They say: “Built to be the ultimate street and track bike.”
We say: “The new suspensio
R: It’s just the 18th letter of the alphabet, but when it’s attached to the end of a motorcycle’s moniker its impact can be enormous. Historically, the “R” suffix has indicated the inclusion of race-derived technology, performance upgrades or specialty parts. In the case of Triumph’s new Daytona 675R, it’s all of the above.
Hinckley’s latest middleweight sportbike has a roster of unique features and upgrades. Topping the list is the addition of an Öhlins NIX30 race fork, TTX36 shock, Brembo Monobloc front brake calipers and master cylinder, and an electronic quick-shifter. The bike comes in a distinctive Crystal White paint scheme with a red subframe, red-striped rims and loads of carbon-fiber. Numerous other parts have been painted black to complete the custom look, while plain-font logos convey the bike’s special designation. Other upgrades shared by the R-model and the standard 2011 Daytona 675 include an updated gearbox and a new, white-on-black LCD dash.
Considering the wealth of performance parts offered in Triumph’s race catalog, we’d hoped that the upgraded chassis components were added to complement increased engine output, but that’s not the case. Then again, the Daytona’s engine isn’t lacking. Redesigned in ’09, the motor produces over 100 horsepower and has nearly as much torque as a Suzuki GSX-R750. What’s best is that you don’t have to rev it out to access that power; Triumph’s distinctive triple melds low-end torque with a feisty top-end that makes the 675cc mill ideal for street and track use.
Brembo brakes are a badge of honor that distinguishes the wearer from lesser machines. But
The North American press launch saw us aboard the new bike for one day in the Southern California mountains and another at Chuckwalla Valley Raceway. Ergonomically, the 675R is slightly different than the standard bike. The Öhlins fork is 5mm longer, elevating the front end and appreciably reducing weight on your wrists. The taller front end translates to slightly slower steering but also aids mid-corner stability, and on bumpy mountain roads the R felt steadier and more planted than my ’09 long-term Daytona did in similar conditions. Moving the fork down in the triple clamps to improve the bike’s composure is a common strategy among aggressive 675 riders; on the R-bike that setup is standard and there’s still another 5mm to experiment with.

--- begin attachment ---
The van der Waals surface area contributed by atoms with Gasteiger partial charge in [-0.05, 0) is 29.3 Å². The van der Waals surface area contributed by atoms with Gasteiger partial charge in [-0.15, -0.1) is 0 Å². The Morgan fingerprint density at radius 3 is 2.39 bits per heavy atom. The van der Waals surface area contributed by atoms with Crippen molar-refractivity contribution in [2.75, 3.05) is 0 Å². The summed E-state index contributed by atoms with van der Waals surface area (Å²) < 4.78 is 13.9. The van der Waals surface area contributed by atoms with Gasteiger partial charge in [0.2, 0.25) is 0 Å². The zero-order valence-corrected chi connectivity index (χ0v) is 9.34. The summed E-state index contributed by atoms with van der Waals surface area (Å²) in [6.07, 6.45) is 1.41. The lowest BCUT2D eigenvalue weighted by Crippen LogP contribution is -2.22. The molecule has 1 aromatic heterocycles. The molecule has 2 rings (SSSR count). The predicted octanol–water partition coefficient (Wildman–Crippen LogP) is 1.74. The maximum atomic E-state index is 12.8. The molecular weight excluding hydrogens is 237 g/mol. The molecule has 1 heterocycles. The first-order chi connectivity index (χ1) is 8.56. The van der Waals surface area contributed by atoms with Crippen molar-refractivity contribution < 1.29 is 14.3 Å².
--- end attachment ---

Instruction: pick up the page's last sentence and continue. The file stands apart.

On the track is where the new suspension shines. Chuckwalla features a challenging array of linked third- and fourth-gear bends, and we’re happy to report that the 675R chassis was more than up to the challenge. That wasn’t the case when I rode my ’09 bike there during the track’s inaugural event some months earlier. Then, I struggled with an imbalanced chassis that twitched and wallowed mid-corner and ran wide on exit.
Carbon-fiber trim, stainless-steel brake lines and those flashy Öhlins fork tops lend the
Thankfully, the 675R’s Öhlins suspenders address all of those complaints. The tamed geometry, a softer shock spring, firmer fork springs and totally revised damping transform the Daytona into a calm and composed track scalpel. Previously a special-order part from the Swedish firm’s race catalog, Öhlins’ NIX30 fork makes its middleweight debut on the 675R. Bigger 43mm legs contain oversized 30mm cartridges, providing improved damping from the top of the stroke. Compression and rebound adjustments are separated to the left and right fork legs, respectively, and unlike on the base Daytona’s Kayaba suspension components, each click makes a noticeable difference. Out back, the MotoGP-derived TTX36 shock has easily accessible dials, making it easy to fine-tune the settings.
A transmission update sees first gear positioned closer to second as in the optional close-ratio racing gearbox. The cogs’ plain bearings also have been replaced with rollers, making for a noticeable improvement in shift action, especially during downshifts. The quick-shifter is excellent for full-throttle upshifts at the racetrack, but the ignition cutout lasts too long for part-throttle changes on the street, resulting in a disconcerting jolt in the lower gears.
Nothing looks more appropriate on an Öhlins fork than a pair of Brembo Monobloc radial-mount calipers, but the base model’s Nissin pinchers were some of the best-functioning brakes on the market and the Brembos exhibited some strange behavior. While they’re supposedly good for a 10 percent improvement in braking power, the big Brembos produced a strange front-end pulsation during heavy use that was apparent on all of the testbikes. If the goal was to hasten entry into corners, then the additional budget would have been better spent installing Triumph’s own accessory slipper clutch. As it is, the 675R wears all its upgrades on its sleeve, as the marketing types intended.
My only other complaint has to do with the new dash, which finds white characters positioned over a blacked-out background, making a somewhat cluttered readout even harder to decipher. Last year’s digital fuel gauge is mysteriously missing, although the fuel light still blinks on about 110 miles into your ride.
All-in-all, the new Daytona 675R lives up to its “R” suffix and represents a highly enhanced version of the standard machine. As remarkable as the handling improvement is, what’s more amazing is that the R-model only costs $1500 more than the $10,499 base Daytona. Purchased separately, the fork alone would cost twice that much! At $11,999 the 675R is only $400 more expensive than a GSX-R750 and fully a grand less than Ducati’s 848 EVO, making it an amazingly good deal for a prestige-brand European sportbike.